engaged the enemy across the Chickahominy with these, and after a spirited duel against one rifle piece and one howitzer the enemy was driven from his position with the loss of 2 men and 2 horses killed, we escaping unhurt. The infantry abandoned their knapsacks in their hurry to depart. I tried in vain to ascertain by scouts the enemy's force beyond, and it being now nearly dark, we bivouacked again.
During the entire day Colonel Lee, of the First, as to also the main body, captured many prisoners, but none seemed to know anything of the operations of the army. One was a topographical engineer.
At 3.30 a.m. next morning I received a dispatch from Colonel Chilton, the hour of his writing being omitted, stating that the enemy had been headed off at the intersection of the Long Bridge and Charles City roads and that his destination seemed for the present fixed, and expressing the commanding general's desire for me to cross the Chickahominy and co-operate with the forces on that side, suggesting Grapevine Bridge as the most suitable point. I asked the courier when it was written. He replied at 9 p.m., which point of time was after the heavy firing in the direction of White Oak Swamp Bridge had ceased, and I believe, therefore, that the status of the enemy referred to was subsequent to the heavy firing. I therefore started at once for Bottom's Bridge, 11 miles distant, pushing on rapidly myself. Arriving at Bottom's Bridge I found our troops had passed down. Galloping on to White Oak Swamp Bridge I found many on the march, and saw at one that from the lack of firing in front and the rapid rate of march the only was I could co-operate with the main body was by retracing my steps (fortunately the head of my column had not passed Bottom's Bridge) and crossing at the Forge Bridge to come up again on Jackson's left. I wrote a note to General Jacksons to apprise him of this intention and hurried back to carry it out.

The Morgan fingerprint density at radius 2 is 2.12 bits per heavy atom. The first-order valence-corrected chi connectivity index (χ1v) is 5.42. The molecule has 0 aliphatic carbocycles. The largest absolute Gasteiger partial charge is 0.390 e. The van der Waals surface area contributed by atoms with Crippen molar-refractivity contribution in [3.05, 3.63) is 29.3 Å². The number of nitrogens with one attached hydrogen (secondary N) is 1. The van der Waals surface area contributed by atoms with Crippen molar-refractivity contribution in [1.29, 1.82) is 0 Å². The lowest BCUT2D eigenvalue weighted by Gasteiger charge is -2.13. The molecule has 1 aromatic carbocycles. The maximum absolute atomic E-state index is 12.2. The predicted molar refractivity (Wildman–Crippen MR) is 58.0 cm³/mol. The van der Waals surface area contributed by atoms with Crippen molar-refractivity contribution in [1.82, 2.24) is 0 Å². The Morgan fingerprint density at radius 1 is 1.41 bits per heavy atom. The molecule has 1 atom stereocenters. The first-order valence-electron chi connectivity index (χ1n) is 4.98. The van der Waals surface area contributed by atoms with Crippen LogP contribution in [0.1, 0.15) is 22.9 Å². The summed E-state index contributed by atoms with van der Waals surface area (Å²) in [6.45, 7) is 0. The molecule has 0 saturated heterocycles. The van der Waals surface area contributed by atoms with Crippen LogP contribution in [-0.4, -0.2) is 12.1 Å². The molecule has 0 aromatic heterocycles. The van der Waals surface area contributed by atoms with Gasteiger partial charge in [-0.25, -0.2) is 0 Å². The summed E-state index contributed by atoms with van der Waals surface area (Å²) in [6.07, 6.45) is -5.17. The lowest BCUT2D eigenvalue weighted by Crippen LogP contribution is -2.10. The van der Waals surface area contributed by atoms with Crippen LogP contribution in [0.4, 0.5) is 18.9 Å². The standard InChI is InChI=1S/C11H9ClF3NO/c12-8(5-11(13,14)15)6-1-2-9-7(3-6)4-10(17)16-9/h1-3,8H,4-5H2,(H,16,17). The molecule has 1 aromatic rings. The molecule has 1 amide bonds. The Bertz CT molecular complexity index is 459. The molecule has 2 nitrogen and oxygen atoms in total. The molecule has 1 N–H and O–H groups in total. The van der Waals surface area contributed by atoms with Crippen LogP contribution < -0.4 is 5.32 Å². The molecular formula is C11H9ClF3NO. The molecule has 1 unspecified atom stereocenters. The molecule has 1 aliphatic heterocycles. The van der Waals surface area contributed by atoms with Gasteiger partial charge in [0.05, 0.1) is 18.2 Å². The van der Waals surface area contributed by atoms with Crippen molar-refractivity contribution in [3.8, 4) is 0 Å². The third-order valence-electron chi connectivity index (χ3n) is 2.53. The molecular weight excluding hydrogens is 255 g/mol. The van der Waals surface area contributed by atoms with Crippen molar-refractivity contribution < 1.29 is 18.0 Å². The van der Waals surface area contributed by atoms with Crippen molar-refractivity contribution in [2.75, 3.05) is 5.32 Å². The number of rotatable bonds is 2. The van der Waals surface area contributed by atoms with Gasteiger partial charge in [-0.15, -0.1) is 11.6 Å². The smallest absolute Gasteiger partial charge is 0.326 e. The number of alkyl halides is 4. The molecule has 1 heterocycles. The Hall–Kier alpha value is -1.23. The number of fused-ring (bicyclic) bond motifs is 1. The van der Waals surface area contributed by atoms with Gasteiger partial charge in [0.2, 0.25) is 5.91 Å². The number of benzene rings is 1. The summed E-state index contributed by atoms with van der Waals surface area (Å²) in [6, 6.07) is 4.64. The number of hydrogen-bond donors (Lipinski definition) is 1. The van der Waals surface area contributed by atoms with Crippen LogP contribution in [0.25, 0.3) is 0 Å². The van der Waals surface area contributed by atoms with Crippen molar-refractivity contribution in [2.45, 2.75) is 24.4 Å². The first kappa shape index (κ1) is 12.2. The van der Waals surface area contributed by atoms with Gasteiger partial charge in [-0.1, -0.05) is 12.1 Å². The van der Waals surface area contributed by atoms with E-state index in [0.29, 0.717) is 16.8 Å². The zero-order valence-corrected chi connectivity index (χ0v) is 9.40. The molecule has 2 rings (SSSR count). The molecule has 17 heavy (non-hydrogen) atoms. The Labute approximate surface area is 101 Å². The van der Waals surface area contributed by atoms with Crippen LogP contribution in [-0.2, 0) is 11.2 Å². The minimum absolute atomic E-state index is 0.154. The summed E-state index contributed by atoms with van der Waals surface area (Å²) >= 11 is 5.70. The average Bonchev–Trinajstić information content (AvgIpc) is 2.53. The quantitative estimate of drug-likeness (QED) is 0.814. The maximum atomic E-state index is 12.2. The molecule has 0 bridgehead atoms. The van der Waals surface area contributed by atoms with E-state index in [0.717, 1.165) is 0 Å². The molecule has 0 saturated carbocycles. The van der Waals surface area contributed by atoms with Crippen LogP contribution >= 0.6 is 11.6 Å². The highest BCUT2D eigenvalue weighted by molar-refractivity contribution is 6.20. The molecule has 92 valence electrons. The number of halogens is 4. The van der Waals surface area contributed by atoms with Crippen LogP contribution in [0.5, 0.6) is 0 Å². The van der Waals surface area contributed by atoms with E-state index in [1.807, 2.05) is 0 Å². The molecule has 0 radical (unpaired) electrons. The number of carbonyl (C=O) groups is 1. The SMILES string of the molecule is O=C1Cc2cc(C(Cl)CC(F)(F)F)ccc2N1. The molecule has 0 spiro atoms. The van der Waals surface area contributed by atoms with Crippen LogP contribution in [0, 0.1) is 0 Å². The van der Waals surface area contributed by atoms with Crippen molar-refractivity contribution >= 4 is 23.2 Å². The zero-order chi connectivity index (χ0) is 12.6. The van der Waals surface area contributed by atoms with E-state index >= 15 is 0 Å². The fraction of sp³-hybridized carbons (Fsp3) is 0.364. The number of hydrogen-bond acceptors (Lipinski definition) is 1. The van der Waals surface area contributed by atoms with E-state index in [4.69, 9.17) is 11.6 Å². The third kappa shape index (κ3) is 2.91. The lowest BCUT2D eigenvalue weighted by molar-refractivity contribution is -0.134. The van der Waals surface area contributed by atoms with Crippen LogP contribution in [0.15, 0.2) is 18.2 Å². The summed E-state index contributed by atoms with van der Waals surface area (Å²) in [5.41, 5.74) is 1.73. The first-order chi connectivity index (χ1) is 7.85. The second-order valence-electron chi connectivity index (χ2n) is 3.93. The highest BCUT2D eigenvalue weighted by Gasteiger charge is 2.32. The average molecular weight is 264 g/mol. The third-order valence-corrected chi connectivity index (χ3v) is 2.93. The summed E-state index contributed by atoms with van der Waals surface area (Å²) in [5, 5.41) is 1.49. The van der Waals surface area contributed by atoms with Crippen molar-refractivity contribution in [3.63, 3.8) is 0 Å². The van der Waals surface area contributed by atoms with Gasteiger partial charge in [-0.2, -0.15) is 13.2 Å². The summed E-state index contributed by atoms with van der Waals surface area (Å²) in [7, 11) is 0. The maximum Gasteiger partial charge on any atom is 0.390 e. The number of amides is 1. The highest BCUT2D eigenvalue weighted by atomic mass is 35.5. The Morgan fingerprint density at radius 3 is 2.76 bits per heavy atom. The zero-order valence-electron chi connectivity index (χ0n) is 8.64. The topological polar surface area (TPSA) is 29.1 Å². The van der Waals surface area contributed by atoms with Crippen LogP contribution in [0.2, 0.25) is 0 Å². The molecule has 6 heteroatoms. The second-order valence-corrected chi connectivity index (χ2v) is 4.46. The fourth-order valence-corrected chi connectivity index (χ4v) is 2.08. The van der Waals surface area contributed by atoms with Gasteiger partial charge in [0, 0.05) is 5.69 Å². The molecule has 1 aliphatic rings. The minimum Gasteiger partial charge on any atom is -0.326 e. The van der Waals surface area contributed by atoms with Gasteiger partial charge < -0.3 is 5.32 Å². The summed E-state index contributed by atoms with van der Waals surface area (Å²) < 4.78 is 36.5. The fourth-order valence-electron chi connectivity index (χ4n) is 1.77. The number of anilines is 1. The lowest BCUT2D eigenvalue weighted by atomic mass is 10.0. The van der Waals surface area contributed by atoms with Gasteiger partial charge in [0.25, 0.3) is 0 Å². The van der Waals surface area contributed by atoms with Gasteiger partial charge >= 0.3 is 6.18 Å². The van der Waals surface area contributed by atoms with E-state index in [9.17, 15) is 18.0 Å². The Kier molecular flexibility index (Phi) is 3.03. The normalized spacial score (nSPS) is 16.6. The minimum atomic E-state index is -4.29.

I found upon reaching Forge Bridge a party of Munford's Second Virginia Cavalry, who informed me of the route taken by Jackson's column, and pushed on to join him, fording the river.
Passing Nace's shop about sundown, it was dark before we reached Rock's house, near which we stampeded the enemy's picket without giving in time to destroy a bridge further than to pull of the planks. I aimed for Haxall's Landing, but soon after leaving Rock's encountered picket fires,and a little way beyond saw the light of a considerable encampment. There was no other recourse left but to halt or the night, after a day's march of 42 miles.
As it was very dark very little could be seen of the country around, but I had previously detached Captain Blackford to notify General Jacksons of my position and find where he was. He returned during the night, having found our troops, but could not locate General Jackson's line. I ascertained also that a battle had been raging for some time and ceased about an hour after I reached this point. My arrival could not have been more fortunately timed, for, arriving after dark, its ponderous march, with the rolling artillery, must have impressed the enemy's cavalry, watching the approaches to their rear, with the idea on an immense army about to cut off their retreat, and contributed to cause that sudden collapse and stampede that soon after occurred, leaving us in possession of Malvern Hill, which the enemy might have held next day much to detriment.
It is a remarkable fact worthy of the commanding general's notice that in taking the position I did in rear of Turkey Creek I acted entirely from my own judgment, but was much gratified the next day on